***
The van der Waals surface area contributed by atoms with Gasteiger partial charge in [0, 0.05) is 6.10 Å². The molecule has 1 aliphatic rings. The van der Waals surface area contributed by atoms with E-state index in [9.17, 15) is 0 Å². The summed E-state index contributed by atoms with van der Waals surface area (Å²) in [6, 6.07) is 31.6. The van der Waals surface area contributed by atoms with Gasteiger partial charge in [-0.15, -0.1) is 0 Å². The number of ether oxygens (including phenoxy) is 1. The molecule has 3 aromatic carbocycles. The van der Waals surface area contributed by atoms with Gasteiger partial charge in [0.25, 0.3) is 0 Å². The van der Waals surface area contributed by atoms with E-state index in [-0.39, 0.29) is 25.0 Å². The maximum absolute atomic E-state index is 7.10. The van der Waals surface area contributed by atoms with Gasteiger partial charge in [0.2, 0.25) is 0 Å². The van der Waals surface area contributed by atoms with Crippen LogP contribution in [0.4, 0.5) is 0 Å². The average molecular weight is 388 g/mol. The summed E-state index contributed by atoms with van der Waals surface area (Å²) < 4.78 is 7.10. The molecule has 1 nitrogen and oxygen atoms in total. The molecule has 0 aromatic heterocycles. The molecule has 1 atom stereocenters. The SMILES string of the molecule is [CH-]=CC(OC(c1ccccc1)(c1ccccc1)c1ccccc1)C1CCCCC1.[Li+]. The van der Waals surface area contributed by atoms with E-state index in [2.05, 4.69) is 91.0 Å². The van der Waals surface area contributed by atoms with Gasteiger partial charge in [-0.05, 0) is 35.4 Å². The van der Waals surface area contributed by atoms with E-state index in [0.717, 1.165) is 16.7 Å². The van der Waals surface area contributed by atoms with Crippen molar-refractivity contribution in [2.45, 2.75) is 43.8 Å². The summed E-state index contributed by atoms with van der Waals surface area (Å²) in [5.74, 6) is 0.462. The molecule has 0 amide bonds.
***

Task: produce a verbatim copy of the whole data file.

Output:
The van der Waals surface area contributed by atoms with Gasteiger partial charge in [0, 0.05) is 6.10 Å². The molecule has 1 aliphatic rings. The van der Waals surface area contributed by atoms with E-state index in [9.17, 15) is 0 Å². The summed E-state index contributed by atoms with van der Waals surface area (Å²) in [6, 6.07) is 31.6. The van der Waals surface area contributed by atoms with Gasteiger partial charge in [-0.15, -0.1) is 0 Å². The number of ether oxygens (including phenoxy) is 1. The molecule has 3 aromatic carbocycles. The van der Waals surface area contributed by atoms with Gasteiger partial charge in [0.25, 0.3) is 0 Å². The van der Waals surface area contributed by atoms with E-state index in [-0.39, 0.29) is 25.0 Å². The maximum absolute atomic E-state index is 7.10. The van der Waals surface area contributed by atoms with Gasteiger partial charge in [0.2, 0.25) is 0 Å². The van der Waals surface area contributed by atoms with Crippen LogP contribution in [0.4, 0.5) is 0 Å². The average molecular weight is 388 g/mol. The summed E-state index contributed by atoms with van der Waals surface area (Å²) < 4.78 is 7.10. The molecule has 1 nitrogen and oxygen atoms in total. The molecule has 0 aromatic heterocycles. The molecule has 1 atom stereocenters. The SMILES string of the molecule is [CH-]=CC(OC(c1ccccc1)(c1ccccc1)c1ccccc1)C1CCCCC1.[Li+]. The van der Waals surface area contributed by atoms with E-state index in [2.05, 4.69) is 91.0 Å². The van der Waals surface area contributed by atoms with Gasteiger partial charge in [-0.05, 0) is 35.4 Å². The van der Waals surface area contributed by atoms with E-state index in [0.717, 1.165) is 16.7 Å². The van der Waals surface area contributed by atoms with Crippen molar-refractivity contribution in [2.45, 2.75) is 43.8 Å². The summed E-state index contributed by atoms with van der Waals surface area (Å²) in [5.74, 6) is 0.462. The molecule has 0 amide bonds.